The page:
North American Birds

VOLUME 68 NO2 2015

A Quarterly Journal of Ornithological Record Published by the American Birding Association. The mission of the journal is to provide a complete overview of the changing panorama of our continent’s birdlife.

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Page 51 of 131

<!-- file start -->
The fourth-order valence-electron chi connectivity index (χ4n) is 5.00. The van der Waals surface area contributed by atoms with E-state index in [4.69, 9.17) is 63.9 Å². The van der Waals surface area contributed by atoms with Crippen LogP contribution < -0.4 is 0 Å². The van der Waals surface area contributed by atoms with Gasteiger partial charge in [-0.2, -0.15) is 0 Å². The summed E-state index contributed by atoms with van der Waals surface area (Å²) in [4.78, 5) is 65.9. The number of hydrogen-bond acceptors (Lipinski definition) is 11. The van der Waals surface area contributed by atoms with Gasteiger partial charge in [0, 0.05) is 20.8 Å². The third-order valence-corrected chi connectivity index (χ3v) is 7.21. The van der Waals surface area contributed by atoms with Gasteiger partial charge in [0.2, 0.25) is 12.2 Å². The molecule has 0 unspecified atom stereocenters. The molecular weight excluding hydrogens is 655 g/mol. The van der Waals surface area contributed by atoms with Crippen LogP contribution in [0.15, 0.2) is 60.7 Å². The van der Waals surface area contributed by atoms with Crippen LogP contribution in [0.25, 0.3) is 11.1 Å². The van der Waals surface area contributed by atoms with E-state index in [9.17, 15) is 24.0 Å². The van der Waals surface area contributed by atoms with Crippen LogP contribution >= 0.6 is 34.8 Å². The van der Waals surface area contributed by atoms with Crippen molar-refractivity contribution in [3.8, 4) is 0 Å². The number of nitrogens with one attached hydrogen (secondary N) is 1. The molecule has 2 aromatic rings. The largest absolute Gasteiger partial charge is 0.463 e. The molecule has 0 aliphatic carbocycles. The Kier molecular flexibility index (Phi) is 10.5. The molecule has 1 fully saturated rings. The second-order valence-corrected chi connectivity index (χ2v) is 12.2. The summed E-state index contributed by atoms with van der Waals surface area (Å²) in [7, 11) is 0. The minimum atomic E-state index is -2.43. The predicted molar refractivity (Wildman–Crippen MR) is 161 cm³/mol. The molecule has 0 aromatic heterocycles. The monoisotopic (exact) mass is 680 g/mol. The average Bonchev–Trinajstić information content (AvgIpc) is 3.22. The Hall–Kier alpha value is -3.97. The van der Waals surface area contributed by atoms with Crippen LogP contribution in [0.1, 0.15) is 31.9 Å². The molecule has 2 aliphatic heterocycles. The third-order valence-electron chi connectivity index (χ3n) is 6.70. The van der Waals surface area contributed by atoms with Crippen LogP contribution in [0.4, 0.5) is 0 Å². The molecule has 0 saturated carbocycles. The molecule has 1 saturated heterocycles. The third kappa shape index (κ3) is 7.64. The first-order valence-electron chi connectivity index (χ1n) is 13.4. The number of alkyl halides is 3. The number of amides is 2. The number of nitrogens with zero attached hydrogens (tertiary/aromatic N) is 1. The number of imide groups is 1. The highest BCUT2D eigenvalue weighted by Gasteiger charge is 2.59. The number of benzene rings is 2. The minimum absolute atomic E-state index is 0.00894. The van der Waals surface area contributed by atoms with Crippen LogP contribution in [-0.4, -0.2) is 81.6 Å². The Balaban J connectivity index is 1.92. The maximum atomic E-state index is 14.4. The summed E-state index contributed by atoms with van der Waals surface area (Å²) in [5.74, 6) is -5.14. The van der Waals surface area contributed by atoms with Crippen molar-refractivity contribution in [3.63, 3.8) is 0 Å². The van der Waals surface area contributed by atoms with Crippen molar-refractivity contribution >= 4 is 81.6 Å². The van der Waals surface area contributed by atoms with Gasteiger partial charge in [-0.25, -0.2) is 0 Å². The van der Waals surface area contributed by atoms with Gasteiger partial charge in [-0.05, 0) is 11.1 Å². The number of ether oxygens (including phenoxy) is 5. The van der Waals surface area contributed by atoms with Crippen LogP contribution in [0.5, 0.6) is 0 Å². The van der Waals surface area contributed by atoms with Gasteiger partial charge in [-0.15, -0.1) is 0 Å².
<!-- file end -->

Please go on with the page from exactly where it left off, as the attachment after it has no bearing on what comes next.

N O R T H A M E R I C A N B I R D S 218 E a s t E r n H i g H l a n d s & U p p E r O H i O r i v E r va l l E y ten Gardner, Vernon Gauthier, Greg Grove, Sue Hannon, Paul Hess, Tom Johnson, Steve Kapski, Geoff Malosh, Andrew Markel, John McNamara, Jerry McWilliams, Paul Michaly, August Mirabella, Ken Rieker, Mike Rosengar- ten, Bob Schutsky, Matt Sharp, Steve Smith, Su- san Smith, Jack Solomon, Sue Solomon, Scott Stollery, Sam Stull, John Tramontano, Aden Troyer, Renee Van Wyck, Rick Wiltraut, Frank Windfelder, Matt Wlasniewski, Marsha Zwier- lein. We wish to thank Geoff Malosh and Greg Grove for their assistance in summarizing the records of this season. n –––––––––––––––––––––––––––––––––––––– Victor W. Fazio, III, 18722 newell road, shaker Heights, Ohio 44122, ( Tom Johnson, 24 Meadowood drive, Hummelstown, pennsylvania 17036, ( cluded: up to 4 in Wayne on 22 Dec (Levi & Melvin Troyer), 3 Feb (Kent Miller), and 15 Feb (2; James F. Yoder); 2 in Holmes 19 Feb (Eli M. Miller); and one in Stark 11 Dec–21 Feb (Laura Dornan, m.ob.). After a few bountiful winter fnch fights in recent years, all was quiet on that front this season. Evening Grosbeaks and crossbills were largely absent, and there was only a scattering of reports of Pine Siskins. There were only two re- ports of Common Redpolls this season: 2 were at Presque Isle S.P., Erie, PA 7 Jan (Susan Smith), and 5 were on the Johnstown C.B.C. 15 Dec. Observers: Mary Ache, George L. Armistead, Robert & Marion Carmack, Barb Chapman, Martin Dellwo, Devich Farbotnik, Todd Fel- lenbaum, Nikki Flood, Kevin Fryberger, Kris- ing, OH feeder 2 Dec–23 Jan (ph. Leslie War- ren). A Scarlet Tanager at a feeder in New Hope, Bucks, PA was present late Dec–16 Jan (Renee Van Wyck). This marks the third win- ter record for Pennsylvania after Dec records from 1955 and 2004, and a remarkable record anywhere in the United States in winter. Two Indigo Buntings were photographed this sea- son, at Penn Hills, Allegheny, PA 21 Dec (Barb Chapman) and at Sayre, Bradford, PA 24 Feb (Marsha Zwierlein). Decidedly rare in winter for the Region, a Bobolink was well seen on the Cleveland lakefront 3 Dec (Kent Miller, m.ob.), not far from the Le Conte's Sparrow. A hand- some male Bullock's Oriole returned 5 Dec to Gilbertsville, Montgomery, PA for its fourth win- ter and stayed through the season (Mary Ache). Yellow-headed Blackbird reports in Ohio in- were tallied at Patoka River N.W.R., Gibson and Pike (HDH), providing Indiana's highest ever total. A fne assemblage of 570 Canvasbacks was on Hovey Lake, Posey, IN 18 Feb (RMM). Among 7 Harlequin Ducks seen in Illinois were 2 at Waukegan, Lake 15 Dec (AS), 2 on Lake Michigan at Chicago's Loyola Park 29 Dec (ph. SGS), and an imm. male on the Fox River in Elgin, Kane, IL 11 Jan–9 Feb (Kane County Audubon, ph. ASn, m.ob.). Single Surf Scoters at Eagle Creek Park, Indianapolis 8 Dec (AR) and at Lake Monroe, Monroe 23 Feb (MSE, GL, SRE et al.) provided the only inland records for Indiana; the peak count was 5 at Illinois Beach 15 Feb (SZ). The Region, however, was awash with White-winged Scoters as a record total of 676 was reported in 16 different counties in In- diana and 1786 in 20 counties in Illinois. The largest counts included 150 at the e. end of the Calumet-Saganashkee Channel, Cook, IL 19 Feb (LJK, GN, JRRS), 131 in Lake, IN 25 Jan (KJB, JKC, MK), and 110 at Montrose 8 Feb (SBB). The highest inland totals included the 150 at the Cal-Sag Channel noted above, 62 at Lockport, Will, IL 20 Feb (PAM), and 43 on the Ohio River in Clark, IN 8 Feb (DS, D&SC). Five Black Scoters were seen on Lake Michi- gan off Chicago's Lincoln Park 22 Feb (DKA, JIE, FRM), while 5 inland birds were noted at Yellowwood Lake, Brown, IN 8 Dec (JB). Illi- nois's only Black Scoters well away from Lake Michigan were singles at Lake Springfeld, San- gamon 9 Dec (HDB) and an imm. male 4 Jan+ (HDB, m.ob.). Long-tailed Ducks were pres- ent in good numbers on Lake Michigan this winter, with Illinois's peak tallies 60 at North Point Marina, Winthrop Harbor, Lake 11 Jan others. The season's biggest story, however, was the unprecedented invasion of Snowy Owls. Other signifcant sightings included Ferrugi- nous Hawk, Slaty-backed Gull, and the frst Re- gional winter record of Louisiana Waterthrush and frst Indiana winter record of Bobolink. Abbreviations: Carlyle (Carlyle Lake, Bond, Clinton, and Fayette, IL); Dunes (Dunes S.P., Porter, IN); F.P. (Forest Preserve); F.W.A. (Fish and Wildlife Area); Goose Pond (Goose Pond F.W.A., Greene, IN); Illinois Beach (Illinois Beach S.P., Lake, IL); Miller (Miller Beach, Lake, IN); Montrose (Montrose Point in Chicago's Lincoln Park). WATERFOWL THROUGH CRANES Healthy numbers of geese were present in the s. tier, as evidenced by the 7095 Greater White- fronted seen at Horseshoe Lake C.A., Alexander, IL 28 Dec (SDB, PAM) and the 5780 counted on an aerial waterfowl survey in sw. Indiana 15 Feb (HDH). At Lake Gibson, Gibson 30 Jan, a similar aerial survey recorded an Indiana record 357,610 Snow Geese (JSC, AP). Two focks of Trumpeter Swans totaling 414 near Atlas, Pike, IL 26 Dec (SS) and 392 tallied on an excursion through Universal Mine, Vigo and Vermillion, IN and adjacent Edgar, IL 29 Dec (SLL) provided evidence of the continuing growth in numbers of this species. An apparent Gadwall x Mallard was noted at Kenneth L. Schroeder Wildlife Sanctuary, McLean, IL 26 Dec (ph. BM). Late Blue-winged Teal included 2 males in Perry, IL 27 Dec (DA) and a single bird found on the Western Gibson C.B.C. in Gibson, IN 29 Dec (fde DC). On 21 Feb, 32,700 Northern Pintails James D. Hengeveld Keith A. McMullen Geofrey A. Williamson –––––––––––––––––––––––––––––––––––––– T he Region experienced an "old-fash- ioned" winter with more snow (3.6 cm more than the average) and colder tem- peratures (3° C colder than average) through- out. It was the third snowiest winter in Chica- go. The Polar Vortex pushed into the Region in the beginning of January, bringing heavy snow and frigid temperatures, and this pattern was repeated several times throughout the period. Ice cover on Lake Michigan reached 50% on 3 February and remained at least that much through season's end, exceeding 82% on 12- 13 February and exceeding 85% on 28 Febru- ary, providing just a fraction of the normally available waterbird habitat and contributing to large numbers of inland White-winged Scoters, Long-tailed Ducks, Common Mergansers, and Illinois & Indiana